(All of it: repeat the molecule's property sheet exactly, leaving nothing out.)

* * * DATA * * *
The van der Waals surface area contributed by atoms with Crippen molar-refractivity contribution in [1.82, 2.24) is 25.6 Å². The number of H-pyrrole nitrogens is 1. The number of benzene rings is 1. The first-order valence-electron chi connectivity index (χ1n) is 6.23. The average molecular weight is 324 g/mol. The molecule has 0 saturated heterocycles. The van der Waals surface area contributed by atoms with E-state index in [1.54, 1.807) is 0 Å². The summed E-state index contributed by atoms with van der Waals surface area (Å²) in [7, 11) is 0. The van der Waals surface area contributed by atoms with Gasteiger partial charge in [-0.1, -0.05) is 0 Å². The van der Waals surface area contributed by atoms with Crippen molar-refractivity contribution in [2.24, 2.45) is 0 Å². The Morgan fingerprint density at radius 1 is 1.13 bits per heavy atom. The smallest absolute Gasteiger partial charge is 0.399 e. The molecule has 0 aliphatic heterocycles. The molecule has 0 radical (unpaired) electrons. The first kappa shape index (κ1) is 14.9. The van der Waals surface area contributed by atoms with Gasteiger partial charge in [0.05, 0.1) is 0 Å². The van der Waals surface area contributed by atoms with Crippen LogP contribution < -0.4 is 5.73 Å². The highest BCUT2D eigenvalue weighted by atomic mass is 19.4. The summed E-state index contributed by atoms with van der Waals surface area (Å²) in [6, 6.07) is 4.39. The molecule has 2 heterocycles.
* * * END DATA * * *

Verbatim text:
The van der Waals surface area contributed by atoms with Crippen molar-refractivity contribution in [1.82, 2.24) is 25.6 Å². The number of H-pyrrole nitrogens is 1. The number of benzene rings is 1. The first-order valence-electron chi connectivity index (χ1n) is 6.23. The average molecular weight is 324 g/mol. The molecule has 0 saturated heterocycles. The van der Waals surface area contributed by atoms with E-state index in [1.54, 1.807) is 0 Å². The summed E-state index contributed by atoms with van der Waals surface area (Å²) in [7, 11) is 0. The van der Waals surface area contributed by atoms with Gasteiger partial charge in [-0.1, -0.05) is 0 Å². The van der Waals surface area contributed by atoms with Crippen molar-refractivity contribution in [2.24, 2.45) is 0 Å². The Morgan fingerprint density at radius 1 is 1.13 bits per heavy atom. The smallest absolute Gasteiger partial charge is 0.399 e. The molecule has 0 aliphatic heterocycles. The molecule has 0 radical (unpaired) electrons. The first kappa shape index (κ1) is 14.9. The van der Waals surface area contributed by atoms with Gasteiger partial charge in [0.05, 0.1) is 0 Å². The van der Waals surface area contributed by atoms with Crippen LogP contribution < -0.4 is 5.73 Å². The highest BCUT2D eigenvalue weighted by atomic mass is 19.4. The summed E-state index contributed by atoms with van der Waals surface area (Å²) in [6, 6.07) is 4.39. The molecule has 2 heterocycles.